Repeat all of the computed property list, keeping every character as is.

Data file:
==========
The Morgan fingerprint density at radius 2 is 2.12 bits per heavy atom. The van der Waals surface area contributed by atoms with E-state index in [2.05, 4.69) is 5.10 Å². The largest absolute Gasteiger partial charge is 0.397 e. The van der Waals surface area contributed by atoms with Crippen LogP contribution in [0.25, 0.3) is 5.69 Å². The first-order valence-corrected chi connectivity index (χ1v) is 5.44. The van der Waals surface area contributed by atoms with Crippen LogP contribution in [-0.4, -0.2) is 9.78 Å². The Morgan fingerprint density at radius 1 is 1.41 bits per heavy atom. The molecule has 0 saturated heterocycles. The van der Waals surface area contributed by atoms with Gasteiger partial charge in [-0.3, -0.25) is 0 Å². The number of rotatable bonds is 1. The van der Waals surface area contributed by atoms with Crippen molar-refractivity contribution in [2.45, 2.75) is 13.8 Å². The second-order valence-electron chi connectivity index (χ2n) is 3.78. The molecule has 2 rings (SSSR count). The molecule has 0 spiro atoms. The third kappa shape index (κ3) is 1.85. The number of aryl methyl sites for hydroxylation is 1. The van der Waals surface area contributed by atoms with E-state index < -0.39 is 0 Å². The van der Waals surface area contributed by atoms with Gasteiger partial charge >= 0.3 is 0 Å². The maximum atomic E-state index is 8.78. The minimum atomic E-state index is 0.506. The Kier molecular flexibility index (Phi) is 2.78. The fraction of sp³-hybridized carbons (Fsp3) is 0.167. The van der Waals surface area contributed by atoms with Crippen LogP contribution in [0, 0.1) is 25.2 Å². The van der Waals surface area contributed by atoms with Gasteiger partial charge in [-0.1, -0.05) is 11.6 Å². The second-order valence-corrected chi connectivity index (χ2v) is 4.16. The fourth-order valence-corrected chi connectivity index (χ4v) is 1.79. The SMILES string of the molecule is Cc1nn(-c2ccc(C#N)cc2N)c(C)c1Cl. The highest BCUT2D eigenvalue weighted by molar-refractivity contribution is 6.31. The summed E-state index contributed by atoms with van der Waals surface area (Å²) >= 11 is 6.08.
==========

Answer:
The Morgan fingerprint density at radius 2 is 2.12 bits per heavy atom. The van der Waals surface area contributed by atoms with E-state index in [2.05, 4.69) is 5.10 Å². The largest absolute Gasteiger partial charge is 0.397 e. The van der Waals surface area contributed by atoms with Crippen LogP contribution in [0.25, 0.3) is 5.69 Å². The first-order valence-corrected chi connectivity index (χ1v) is 5.44. The van der Waals surface area contributed by atoms with Crippen LogP contribution in [-0.4, -0.2) is 9.78 Å². The Morgan fingerprint density at radius 1 is 1.41 bits per heavy atom. The molecule has 0 saturated heterocycles. The van der Waals surface area contributed by atoms with Gasteiger partial charge in [-0.3, -0.25) is 0 Å². The number of rotatable bonds is 1. The van der Waals surface area contributed by atoms with Crippen molar-refractivity contribution in [2.45, 2.75) is 13.8 Å². The second-order valence-electron chi connectivity index (χ2n) is 3.78. The molecule has 2 rings (SSSR count). The molecule has 0 spiro atoms. The third kappa shape index (κ3) is 1.85. The number of aryl methyl sites for hydroxylation is 1. The van der Waals surface area contributed by atoms with E-state index < -0.39 is 0 Å². The van der Waals surface area contributed by atoms with Gasteiger partial charge >= 0.3 is 0 Å². The maximum atomic E-state index is 8.78. The minimum atomic E-state index is 0.506. The Kier molecular flexibility index (Phi) is 2.78. The fraction of sp³-hybridized carbons (Fsp3) is 0.167. The van der Waals surface area contributed by atoms with Crippen LogP contribution in [0, 0.1) is 25.2 Å². The van der Waals surface area contributed by atoms with Gasteiger partial charge in [-0.1, -0.05) is 11.6 Å². The second-order valence-corrected chi connectivity index (χ2v) is 4.16. The fourth-order valence-corrected chi connectivity index (χ4v) is 1.79. The SMILES string of the molecule is Cc1nn(-c2ccc(C#N)cc2N)c(C)c1Cl. The highest BCUT2D eigenvalue weighted by molar-refractivity contribution is 6.31. The summed E-state index contributed by atoms with van der Waals surface area (Å²) >= 11 is 6.08.